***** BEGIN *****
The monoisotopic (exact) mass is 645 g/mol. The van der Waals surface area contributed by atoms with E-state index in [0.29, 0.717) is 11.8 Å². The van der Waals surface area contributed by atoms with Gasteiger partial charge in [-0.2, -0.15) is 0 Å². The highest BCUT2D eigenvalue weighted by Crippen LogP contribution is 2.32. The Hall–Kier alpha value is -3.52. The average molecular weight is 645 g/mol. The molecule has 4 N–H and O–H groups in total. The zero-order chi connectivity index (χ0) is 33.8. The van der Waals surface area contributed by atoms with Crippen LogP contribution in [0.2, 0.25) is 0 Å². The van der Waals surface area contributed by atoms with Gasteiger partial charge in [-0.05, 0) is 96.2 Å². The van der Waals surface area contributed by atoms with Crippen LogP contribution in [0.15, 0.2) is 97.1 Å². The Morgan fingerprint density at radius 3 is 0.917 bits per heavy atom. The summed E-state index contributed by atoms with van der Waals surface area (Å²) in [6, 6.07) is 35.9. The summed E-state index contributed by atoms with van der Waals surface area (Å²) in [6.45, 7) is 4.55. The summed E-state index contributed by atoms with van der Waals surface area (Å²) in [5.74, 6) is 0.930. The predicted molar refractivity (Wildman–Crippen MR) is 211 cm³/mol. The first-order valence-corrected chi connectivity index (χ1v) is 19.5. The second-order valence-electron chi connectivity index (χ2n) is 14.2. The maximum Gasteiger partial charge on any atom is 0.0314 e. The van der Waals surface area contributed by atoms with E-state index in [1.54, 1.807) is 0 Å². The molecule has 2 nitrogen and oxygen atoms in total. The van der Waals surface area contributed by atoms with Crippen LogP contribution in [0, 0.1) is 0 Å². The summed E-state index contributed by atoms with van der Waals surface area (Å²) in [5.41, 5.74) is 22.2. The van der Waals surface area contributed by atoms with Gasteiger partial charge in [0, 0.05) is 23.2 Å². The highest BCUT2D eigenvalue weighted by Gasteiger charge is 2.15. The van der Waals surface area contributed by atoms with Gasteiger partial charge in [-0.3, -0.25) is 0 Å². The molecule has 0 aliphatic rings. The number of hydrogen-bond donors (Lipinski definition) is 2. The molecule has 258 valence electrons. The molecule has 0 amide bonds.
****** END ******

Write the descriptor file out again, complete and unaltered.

The monoisotopic (exact) mass is 645 g/mol. The van der Waals surface area contributed by atoms with E-state index in [0.29, 0.717) is 11.8 Å². The van der Waals surface area contributed by atoms with Gasteiger partial charge in [-0.2, -0.15) is 0 Å². The highest BCUT2D eigenvalue weighted by Crippen LogP contribution is 2.32. The Hall–Kier alpha value is -3.52. The average molecular weight is 645 g/mol. The molecule has 4 N–H and O–H groups in total. The zero-order chi connectivity index (χ0) is 33.8. The van der Waals surface area contributed by atoms with Crippen LogP contribution in [0.2, 0.25) is 0 Å². The van der Waals surface area contributed by atoms with Gasteiger partial charge in [-0.05, 0) is 96.2 Å². The van der Waals surface area contributed by atoms with Crippen LogP contribution in [0.15, 0.2) is 97.1 Å². The Morgan fingerprint density at radius 3 is 0.917 bits per heavy atom. The summed E-state index contributed by atoms with van der Waals surface area (Å²) in [6, 6.07) is 35.9. The summed E-state index contributed by atoms with van der Waals surface area (Å²) in [6.45, 7) is 4.55. The summed E-state index contributed by atoms with van der Waals surface area (Å²) in [5.74, 6) is 0.930. The predicted molar refractivity (Wildman–Crippen MR) is 211 cm³/mol. The first-order valence-corrected chi connectivity index (χ1v) is 19.5. The second-order valence-electron chi connectivity index (χ2n) is 14.2. The maximum Gasteiger partial charge on any atom is 0.0314 e. The van der Waals surface area contributed by atoms with E-state index in [1.54, 1.807) is 0 Å². The molecule has 2 nitrogen and oxygen atoms in total. The van der Waals surface area contributed by atoms with Crippen LogP contribution in [0, 0.1) is 0 Å². The summed E-state index contributed by atoms with van der Waals surface area (Å²) in [5.41, 5.74) is 22.2. The van der Waals surface area contributed by atoms with Gasteiger partial charge in [0, 0.05) is 23.2 Å². The highest BCUT2D eigenvalue weighted by Gasteiger charge is 2.15. The van der Waals surface area contributed by atoms with Gasteiger partial charge in [-0.3, -0.25) is 0 Å². The molecule has 0 aliphatic rings. The number of hydrogen-bond donors (Lipinski definition) is 2. The molecule has 258 valence electrons. The molecule has 0 amide bonds.